the other unpanicked units. If a unit has a morale number of 2, it can
still attack but will be Dispersed no matter what the outcome of the
You will usually be fighting at 5 to 1 (or worse) odds. The key to winning
is having better equipment and higher levels. Casualties cost money to
replace, and reinforcements lower the level of the unit. Levels can be
restored by training which costs money, or winning a fight which can cause
more casualties. It is better to fight smart and avoid casualties in the
This means softening up targets with missiles and spells before the
attack. You do have to attack. Except for Disintegrate, no missile or spell
inflicts the hit points that an attack does. A high-level infantry or
calvary unit can destroy enemy units in a single attack, whereas missile
fire can take several rounds.
It is sometimes better to have two units of 50 men than one unit of 100.
Each attack reduces Stamina. One unit facing ten enemy units may tire out
before killing them all. You then lose because the untouched enemy units
are free to attack your pooped-out unit without retaliation.
Protect your mages and clerics at all costs. When they reach the higher
levels, they can be devastating. The final battles can only be won if you
have high-level spell casters in your party. You do not need very many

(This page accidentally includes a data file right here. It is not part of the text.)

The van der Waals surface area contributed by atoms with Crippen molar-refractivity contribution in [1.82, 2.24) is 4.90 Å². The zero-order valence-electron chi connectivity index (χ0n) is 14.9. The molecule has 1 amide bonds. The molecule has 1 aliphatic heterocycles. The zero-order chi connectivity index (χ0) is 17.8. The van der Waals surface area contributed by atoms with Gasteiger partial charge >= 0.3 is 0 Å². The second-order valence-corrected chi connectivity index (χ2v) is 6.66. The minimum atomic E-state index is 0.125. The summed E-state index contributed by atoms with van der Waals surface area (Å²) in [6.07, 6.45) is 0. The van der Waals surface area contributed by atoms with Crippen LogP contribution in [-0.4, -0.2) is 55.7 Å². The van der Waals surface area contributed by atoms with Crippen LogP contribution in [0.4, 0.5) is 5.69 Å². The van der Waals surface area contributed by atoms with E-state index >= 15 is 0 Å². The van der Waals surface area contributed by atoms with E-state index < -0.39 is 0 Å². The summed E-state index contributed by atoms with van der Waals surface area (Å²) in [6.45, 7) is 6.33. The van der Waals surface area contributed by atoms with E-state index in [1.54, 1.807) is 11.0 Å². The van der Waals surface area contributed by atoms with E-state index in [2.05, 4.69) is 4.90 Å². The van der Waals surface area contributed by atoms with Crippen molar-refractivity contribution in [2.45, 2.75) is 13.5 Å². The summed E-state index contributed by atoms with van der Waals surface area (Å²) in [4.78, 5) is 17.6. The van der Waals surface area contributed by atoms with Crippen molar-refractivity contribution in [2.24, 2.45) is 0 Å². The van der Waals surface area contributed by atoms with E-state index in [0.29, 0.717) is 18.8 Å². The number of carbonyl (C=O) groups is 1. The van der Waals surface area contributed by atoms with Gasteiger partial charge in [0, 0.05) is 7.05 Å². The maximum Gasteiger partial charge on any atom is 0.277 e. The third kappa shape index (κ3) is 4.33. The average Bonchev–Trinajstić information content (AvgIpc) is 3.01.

spell casters. Two clerics and two mages should be sufficient, and they can
be acquired naturally. Clerics and mages cannot be trained; they advance
only by combat.
Your knights and warriors can also be devastating at the higher levels.
Keep them all together as a unit. Together they can attack at odds as high
as 10 to 1 and win, but only if they are level 10 or higher. Knights,
warriors, and rangers can only advance by combat. Rangers should be treated
as mages even though they have some fighting ability.
The program has a definite formula for deciding who to attack. Archers and
spell casters rank low in that formula. Knights, calvary, and infantry
units rank high. With proper positioning and stacking, your bow units,
clerics, and mages will never be attacked in a battle.
While certain places eventually become pacified (e.g., Paritan after you
take Gernok), you'll still need to place a unit and maintain fortification
in that place; otherwise, the place will be looted. You do not have to
maintain much of a force. Also the attacks do not suddenly end: They taper
off. Zarnix, Char, and Gernok are never free from attack. I suspect that